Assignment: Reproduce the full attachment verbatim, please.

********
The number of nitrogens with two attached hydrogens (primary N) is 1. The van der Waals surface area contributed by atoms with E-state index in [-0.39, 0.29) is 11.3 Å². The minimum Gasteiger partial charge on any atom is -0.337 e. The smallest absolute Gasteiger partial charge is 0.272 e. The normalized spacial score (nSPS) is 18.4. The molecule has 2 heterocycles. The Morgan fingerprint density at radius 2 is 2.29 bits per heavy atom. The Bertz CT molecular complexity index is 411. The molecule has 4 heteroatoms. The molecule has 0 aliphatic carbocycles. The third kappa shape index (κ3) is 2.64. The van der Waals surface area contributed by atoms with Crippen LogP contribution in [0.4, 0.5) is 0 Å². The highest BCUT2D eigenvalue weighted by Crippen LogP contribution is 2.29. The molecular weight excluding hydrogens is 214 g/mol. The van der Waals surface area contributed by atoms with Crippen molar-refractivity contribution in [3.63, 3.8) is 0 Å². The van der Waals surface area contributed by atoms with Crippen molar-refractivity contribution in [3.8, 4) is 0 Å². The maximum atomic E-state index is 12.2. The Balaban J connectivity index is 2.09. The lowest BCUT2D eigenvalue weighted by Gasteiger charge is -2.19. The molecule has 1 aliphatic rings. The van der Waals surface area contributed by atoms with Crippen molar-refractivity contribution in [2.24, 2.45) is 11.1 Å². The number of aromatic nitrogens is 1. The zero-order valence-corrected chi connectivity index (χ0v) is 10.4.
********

The number of nitrogens with two attached hydrogens (primary N) is 1. The van der Waals surface area contributed by atoms with E-state index in [-0.39, 0.29) is 11.3 Å². The minimum Gasteiger partial charge on any atom is -0.337 e. The smallest absolute Gasteiger partial charge is 0.272 e. The normalized spacial score (nSPS) is 18.4. The molecule has 2 heterocycles. The Morgan fingerprint density at radius 2 is 2.29 bits per heavy atom. The Bertz CT molecular complexity index is 411. The molecule has 4 heteroatoms. The molecule has 0 aliphatic carbocycles. The third kappa shape index (κ3) is 2.64. The van der Waals surface area contributed by atoms with Crippen LogP contribution in [0.4, 0.5) is 0 Å². The highest BCUT2D eigenvalue weighted by Crippen LogP contribution is 2.29. The molecular weight excluding hydrogens is 214 g/mol. The van der Waals surface area contributed by atoms with Crippen molar-refractivity contribution in [3.63, 3.8) is 0 Å². The van der Waals surface area contributed by atoms with Crippen molar-refractivity contribution in [3.8, 4) is 0 Å². The maximum atomic E-state index is 12.2. The Balaban J connectivity index is 2.09. The lowest BCUT2D eigenvalue weighted by Gasteiger charge is -2.19. The molecule has 1 aliphatic rings. The van der Waals surface area contributed by atoms with Crippen molar-refractivity contribution in [2.24, 2.45) is 11.1 Å². The number of aromatic nitrogens is 1. The zero-order valence-corrected chi connectivity index (χ0v) is 10.4.